Today it’s ‘Fat Tuesday’ in Sweden, known as Shrove Tuesday or Mardi Gras around the world.
While in the UK we eat pancakes (today is even called Pancake Day) and in Latin America they scoff down fried bread, Swedes celebrate by eating the traditional cream Lent bun – the ‘semla’. I’m also clearly going to indulge. In fact, my mouth is watering just writing this post.
The semla is a creamy bun filled with delicious almond paste. They were eaten traditionally in Sweden to commemorate the start of Lent and the great Fast, leading up to Easter. In the south of Sweden, they still refer to them as ‘fastlagsbullar’ – Shrovetide buns. Nowadays however, semlas are usually sold anytime between Christmas and Easter.
I just love them. I could eat a barrel load. But I’d end up looking like a barrel if I did. I love the taste of them, and the feeling of luxurious indulgence. I also love the knowledge that as you take a bite into a creamy semla, you are biting into over 500 years’ history of Scandinavian baking.
The word ‘semla’ comes from the Latin ‘simila’ which means fine flour and originally referred just to the bun without any filling. As long ago as the 1500’s, bakers started to hollow out the middle of the bun and fill it with cream and butter. As ingredients became more available, bakers started adding almond and cardemon and the type of semla that we know today developed towards the end of the 1800’s. After rationing of sugar and dairy products ceased at the end of WW2, the semla took off and became very popular.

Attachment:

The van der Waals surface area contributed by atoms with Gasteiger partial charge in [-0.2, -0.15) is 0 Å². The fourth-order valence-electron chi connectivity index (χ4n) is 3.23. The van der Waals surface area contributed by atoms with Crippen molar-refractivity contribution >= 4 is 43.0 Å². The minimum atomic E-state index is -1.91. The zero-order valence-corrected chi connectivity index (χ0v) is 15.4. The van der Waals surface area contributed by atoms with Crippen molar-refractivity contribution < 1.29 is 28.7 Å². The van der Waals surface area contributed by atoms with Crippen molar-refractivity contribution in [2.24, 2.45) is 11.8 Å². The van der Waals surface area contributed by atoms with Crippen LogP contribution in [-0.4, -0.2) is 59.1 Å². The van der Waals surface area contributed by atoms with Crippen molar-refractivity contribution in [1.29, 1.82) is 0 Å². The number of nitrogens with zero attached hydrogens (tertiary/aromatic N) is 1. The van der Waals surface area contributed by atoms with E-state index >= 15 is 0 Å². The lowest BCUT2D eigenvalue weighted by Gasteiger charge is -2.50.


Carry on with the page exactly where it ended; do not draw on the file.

Nowadays the semla trend has reached new heights. Every year bakers around the country try to launch new types of semla, with their own spin on it -for example, the semla wrap, the semla burger, the semla layer cake, the semla cocktail, the chocolate semla, the vanilla semla, the lactose-free, gluten-free vegan semla. This year, the gross-sounding fermented Baltic herring semla was revealed.
But I’m a traditionalist in this matter. Give me a round fluffy cardemon-scented wheat bun brimming over with whipped cream and almond paste.
And give it to me NOOOOWWW!!!